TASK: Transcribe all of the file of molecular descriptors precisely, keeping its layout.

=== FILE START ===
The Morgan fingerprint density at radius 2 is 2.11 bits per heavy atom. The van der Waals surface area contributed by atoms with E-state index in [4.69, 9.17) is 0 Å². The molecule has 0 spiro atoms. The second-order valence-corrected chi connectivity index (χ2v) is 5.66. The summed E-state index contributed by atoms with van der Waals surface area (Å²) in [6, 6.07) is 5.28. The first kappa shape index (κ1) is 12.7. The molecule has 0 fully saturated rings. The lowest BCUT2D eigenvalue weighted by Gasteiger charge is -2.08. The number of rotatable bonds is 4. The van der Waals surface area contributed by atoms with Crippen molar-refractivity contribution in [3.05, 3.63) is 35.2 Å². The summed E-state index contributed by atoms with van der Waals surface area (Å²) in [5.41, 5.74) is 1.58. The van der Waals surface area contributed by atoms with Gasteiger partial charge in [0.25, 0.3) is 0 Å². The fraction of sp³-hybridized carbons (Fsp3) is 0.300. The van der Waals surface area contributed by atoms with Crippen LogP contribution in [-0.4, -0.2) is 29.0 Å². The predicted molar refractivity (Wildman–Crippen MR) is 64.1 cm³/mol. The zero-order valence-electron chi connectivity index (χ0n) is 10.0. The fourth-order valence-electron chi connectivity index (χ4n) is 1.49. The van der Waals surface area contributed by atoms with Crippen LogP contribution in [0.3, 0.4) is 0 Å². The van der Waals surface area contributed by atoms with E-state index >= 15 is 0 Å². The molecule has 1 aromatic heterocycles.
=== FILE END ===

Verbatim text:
The Morgan fingerprint density at radius 2 is 2.11 bits per heavy atom. The van der Waals surface area contributed by atoms with E-state index in [4.69, 9.17) is 0 Å². The molecule has 0 spiro atoms. The second-order valence-corrected chi connectivity index (χ2v) is 5.66. The summed E-state index contributed by atoms with van der Waals surface area (Å²) in [6, 6.07) is 5.28. The first kappa shape index (κ1) is 12.7. The molecule has 0 fully saturated rings. The lowest BCUT2D eigenvalue weighted by Gasteiger charge is -2.08. The number of rotatable bonds is 4. The van der Waals surface area contributed by atoms with Crippen molar-refractivity contribution in [3.05, 3.63) is 35.2 Å². The summed E-state index contributed by atoms with van der Waals surface area (Å²) in [5.41, 5.74) is 1.58. The van der Waals surface area contributed by atoms with Gasteiger partial charge in [0.25, 0.3) is 0 Å². The fraction of sp³-hybridized carbons (Fsp3) is 0.300. The van der Waals surface area contributed by atoms with Crippen LogP contribution in [-0.4, -0.2) is 29.0 Å². The predicted molar refractivity (Wildman–Crippen MR) is 64.1 cm³/mol. The zero-order valence-electron chi connectivity index (χ0n) is 10.0. The fourth-order valence-electron chi connectivity index (χ4n) is 1.49. The van der Waals surface area contributed by atoms with Crippen LogP contribution in [0.3, 0.4) is 0 Å². The van der Waals surface area contributed by atoms with E-state index >= 15 is 0 Å². The molecule has 1 aromatic heterocycles.